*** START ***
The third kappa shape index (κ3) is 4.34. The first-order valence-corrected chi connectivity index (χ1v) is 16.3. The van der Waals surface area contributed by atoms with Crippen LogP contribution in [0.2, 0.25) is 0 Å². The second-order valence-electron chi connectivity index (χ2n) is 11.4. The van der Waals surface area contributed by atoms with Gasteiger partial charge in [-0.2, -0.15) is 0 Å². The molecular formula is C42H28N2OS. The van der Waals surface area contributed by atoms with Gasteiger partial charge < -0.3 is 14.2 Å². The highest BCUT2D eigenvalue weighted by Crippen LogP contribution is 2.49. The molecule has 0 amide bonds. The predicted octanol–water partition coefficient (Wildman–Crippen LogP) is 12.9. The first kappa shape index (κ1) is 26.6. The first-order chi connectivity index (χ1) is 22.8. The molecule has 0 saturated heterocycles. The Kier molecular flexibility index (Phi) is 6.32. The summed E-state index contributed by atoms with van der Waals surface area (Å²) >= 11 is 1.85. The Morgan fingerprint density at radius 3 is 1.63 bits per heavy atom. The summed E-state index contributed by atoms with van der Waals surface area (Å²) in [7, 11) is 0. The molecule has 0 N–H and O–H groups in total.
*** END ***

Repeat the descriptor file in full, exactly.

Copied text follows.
The third kappa shape index (κ3) is 4.34. The first-order valence-corrected chi connectivity index (χ1v) is 16.3. The van der Waals surface area contributed by atoms with Crippen LogP contribution in [0.2, 0.25) is 0 Å². The second-order valence-electron chi connectivity index (χ2n) is 11.4. The van der Waals surface area contributed by atoms with Gasteiger partial charge in [-0.2, -0.15) is 0 Å². The molecular formula is C42H28N2OS. The van der Waals surface area contributed by atoms with Gasteiger partial charge < -0.3 is 14.2 Å². The highest BCUT2D eigenvalue weighted by Crippen LogP contribution is 2.49. The molecule has 0 amide bonds. The predicted octanol–water partition coefficient (Wildman–Crippen LogP) is 12.9. The first kappa shape index (κ1) is 26.6. The first-order chi connectivity index (χ1) is 22.8. The molecule has 0 saturated heterocycles. The Kier molecular flexibility index (Phi) is 6.32. The summed E-state index contributed by atoms with van der Waals surface area (Å²) >= 11 is 1.85. The Morgan fingerprint density at radius 3 is 1.63 bits per heavy atom. The summed E-state index contributed by atoms with van der Waals surface area (Å²) in [7, 11) is 0. The molecule has 0 N–H and O–H groups in total.